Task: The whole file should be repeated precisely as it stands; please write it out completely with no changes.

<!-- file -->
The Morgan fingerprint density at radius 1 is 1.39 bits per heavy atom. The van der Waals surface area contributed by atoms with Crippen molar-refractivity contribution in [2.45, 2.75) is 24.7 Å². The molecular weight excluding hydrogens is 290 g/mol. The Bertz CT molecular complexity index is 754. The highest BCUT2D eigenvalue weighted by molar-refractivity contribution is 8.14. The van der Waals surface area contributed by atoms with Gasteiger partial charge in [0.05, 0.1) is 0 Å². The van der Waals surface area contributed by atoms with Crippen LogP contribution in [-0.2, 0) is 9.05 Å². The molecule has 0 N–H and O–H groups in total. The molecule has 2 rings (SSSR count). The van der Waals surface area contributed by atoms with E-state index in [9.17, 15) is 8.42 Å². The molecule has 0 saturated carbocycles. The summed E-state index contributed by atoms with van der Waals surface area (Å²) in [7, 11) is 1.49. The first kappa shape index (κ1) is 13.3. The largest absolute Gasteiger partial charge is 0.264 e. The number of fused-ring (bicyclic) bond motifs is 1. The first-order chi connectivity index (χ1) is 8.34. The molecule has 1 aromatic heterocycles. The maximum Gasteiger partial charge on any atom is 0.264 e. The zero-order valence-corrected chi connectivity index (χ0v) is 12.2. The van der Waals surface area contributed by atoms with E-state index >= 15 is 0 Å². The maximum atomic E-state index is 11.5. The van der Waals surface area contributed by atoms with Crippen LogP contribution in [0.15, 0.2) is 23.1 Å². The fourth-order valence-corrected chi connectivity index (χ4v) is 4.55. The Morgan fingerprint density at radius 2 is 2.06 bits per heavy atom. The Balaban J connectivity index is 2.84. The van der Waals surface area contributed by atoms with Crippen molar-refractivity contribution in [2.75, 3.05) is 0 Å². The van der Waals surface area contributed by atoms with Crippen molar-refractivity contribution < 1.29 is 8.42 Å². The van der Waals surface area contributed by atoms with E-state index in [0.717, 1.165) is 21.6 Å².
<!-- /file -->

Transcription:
The Morgan fingerprint density at radius 1 is 1.39 bits per heavy atom. The van der Waals surface area contributed by atoms with Crippen molar-refractivity contribution in [2.45, 2.75) is 24.7 Å². The molecular weight excluding hydrogens is 290 g/mol. The Bertz CT molecular complexity index is 754. The highest BCUT2D eigenvalue weighted by molar-refractivity contribution is 8.14. The van der Waals surface area contributed by atoms with Gasteiger partial charge in [0.05, 0.1) is 0 Å². The van der Waals surface area contributed by atoms with Crippen LogP contribution in [-0.2, 0) is 9.05 Å². The molecule has 0 N–H and O–H groups in total. The molecule has 2 rings (SSSR count). The van der Waals surface area contributed by atoms with E-state index in [9.17, 15) is 8.42 Å². The molecule has 0 saturated carbocycles. The summed E-state index contributed by atoms with van der Waals surface area (Å²) in [7, 11) is 1.49. The first kappa shape index (κ1) is 13.3. The largest absolute Gasteiger partial charge is 0.264 e. The number of fused-ring (bicyclic) bond motifs is 1. The first-order chi connectivity index (χ1) is 8.34. The molecule has 1 aromatic heterocycles. The maximum Gasteiger partial charge on any atom is 0.264 e. The zero-order valence-corrected chi connectivity index (χ0v) is 12.2. The van der Waals surface area contributed by atoms with E-state index >= 15 is 0 Å². The maximum atomic E-state index is 11.5. The van der Waals surface area contributed by atoms with Crippen LogP contribution in [0.15, 0.2) is 23.1 Å². The fourth-order valence-corrected chi connectivity index (χ4v) is 4.55. The Morgan fingerprint density at radius 2 is 2.06 bits per heavy atom. The Balaban J connectivity index is 2.84. The van der Waals surface area contributed by atoms with Crippen molar-refractivity contribution in [2.75, 3.05) is 0 Å². The van der Waals surface area contributed by atoms with Crippen molar-refractivity contribution < 1.29 is 8.42 Å². The van der Waals surface area contributed by atoms with E-state index in [0.717, 1.165) is 21.6 Å².